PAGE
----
Summary: The meToo madness continues, growing weirder each week. Here are two reports from the front lines.
For twenty years Americans laughed at the antics of our universities. Their indoctrination of students in strange leftist doctrines, their elevation of race and gender above all other concerns, their increasingly abstruse theories about victimization, and their pretensions to esoteric knowledge and moral superiority. We forgot that their indoctrinated pupils were streaming out into America’s governments and businesses.
Slowly the Left has sent a stream of gasoline into our streets. Now it has ignited. Nobody is laughing now. How much will this change America?
By Dahlia Lithwick at Slate.
“We still have a distance to go, of course, but it’s a meaningful start.”
“Sen. Mazie Hirono, a Democrat from Hawaii, revealed this week, without fanfare or drama, a new series of questions she intends to ask every nominee who appears before the Senate Judiciary Committee: Anybody being vetted for federal judgeships will now be asked about sexual harassment and assault.
“As Hirono explained, her decision is in response to the surge of sexual harassment and assault reports that started in Hollywood but have also touched those with lifetime appointments in the federal judiciary. Her intention going forward is to use some of her limited time to ask every nominee, judicial or otherwise, who appears before her in a confirmation hearing the two following questions: ‘Since you became a legal adult, have you ever made unwanted requests for sexual favors or committed any verbal or physical harassment or assault of a sexual nature?’ and ‘Have you ever faced discipline or entered into a settlement related to this kind of conduct?'”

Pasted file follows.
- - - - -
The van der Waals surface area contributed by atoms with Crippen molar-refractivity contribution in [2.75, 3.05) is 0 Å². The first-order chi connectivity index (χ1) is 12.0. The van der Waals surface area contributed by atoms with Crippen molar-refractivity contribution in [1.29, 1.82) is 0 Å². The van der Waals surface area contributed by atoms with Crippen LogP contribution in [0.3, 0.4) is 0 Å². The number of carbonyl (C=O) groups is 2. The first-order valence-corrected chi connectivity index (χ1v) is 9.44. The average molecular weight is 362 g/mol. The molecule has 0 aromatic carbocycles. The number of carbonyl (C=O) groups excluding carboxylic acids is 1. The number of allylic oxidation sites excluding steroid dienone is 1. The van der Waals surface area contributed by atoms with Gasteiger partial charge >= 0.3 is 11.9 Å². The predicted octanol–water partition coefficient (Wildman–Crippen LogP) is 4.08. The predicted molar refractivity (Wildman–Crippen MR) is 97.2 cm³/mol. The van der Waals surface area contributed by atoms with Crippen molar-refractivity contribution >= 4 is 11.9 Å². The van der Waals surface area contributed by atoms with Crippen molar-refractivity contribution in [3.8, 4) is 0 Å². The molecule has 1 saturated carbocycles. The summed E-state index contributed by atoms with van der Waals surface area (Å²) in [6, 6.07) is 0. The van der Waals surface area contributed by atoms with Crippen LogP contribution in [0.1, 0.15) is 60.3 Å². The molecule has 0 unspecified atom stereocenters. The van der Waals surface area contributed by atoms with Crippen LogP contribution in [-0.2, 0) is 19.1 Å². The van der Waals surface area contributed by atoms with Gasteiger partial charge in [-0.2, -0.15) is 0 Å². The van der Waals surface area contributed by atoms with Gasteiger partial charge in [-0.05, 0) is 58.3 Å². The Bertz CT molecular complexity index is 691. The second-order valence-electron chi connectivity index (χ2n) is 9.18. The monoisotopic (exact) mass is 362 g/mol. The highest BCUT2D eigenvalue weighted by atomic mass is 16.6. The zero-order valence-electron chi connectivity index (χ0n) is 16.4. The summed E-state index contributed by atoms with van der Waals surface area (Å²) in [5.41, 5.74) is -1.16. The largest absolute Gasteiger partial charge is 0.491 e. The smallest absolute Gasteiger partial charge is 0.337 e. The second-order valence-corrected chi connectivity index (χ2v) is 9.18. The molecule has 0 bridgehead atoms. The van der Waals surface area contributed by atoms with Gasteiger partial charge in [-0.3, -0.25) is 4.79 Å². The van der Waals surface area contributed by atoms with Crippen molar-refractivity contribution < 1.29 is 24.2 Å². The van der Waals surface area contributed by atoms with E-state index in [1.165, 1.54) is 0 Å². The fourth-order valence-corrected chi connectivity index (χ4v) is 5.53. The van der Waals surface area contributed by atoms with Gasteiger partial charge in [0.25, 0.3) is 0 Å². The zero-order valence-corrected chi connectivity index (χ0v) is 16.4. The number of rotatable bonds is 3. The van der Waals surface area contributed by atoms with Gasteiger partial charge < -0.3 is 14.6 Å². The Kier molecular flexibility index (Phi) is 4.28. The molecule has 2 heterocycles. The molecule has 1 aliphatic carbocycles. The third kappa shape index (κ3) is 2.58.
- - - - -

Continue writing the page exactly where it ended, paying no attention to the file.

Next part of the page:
How do men know for certain that their “request” is “unwanted”? Telepathy? That’s why we ask.
How will the Senator respond to “yes”? Will she grill nominees about a drunk night at a bar while a freshman in college? Does she pass judgement on them? Nominees for high Federal office already have to take a pay cut, undergo proctologist-like background investigations, relocate to a new city. Now judicial nominees get an examination of their personal life by Senator Social Justice Warrior?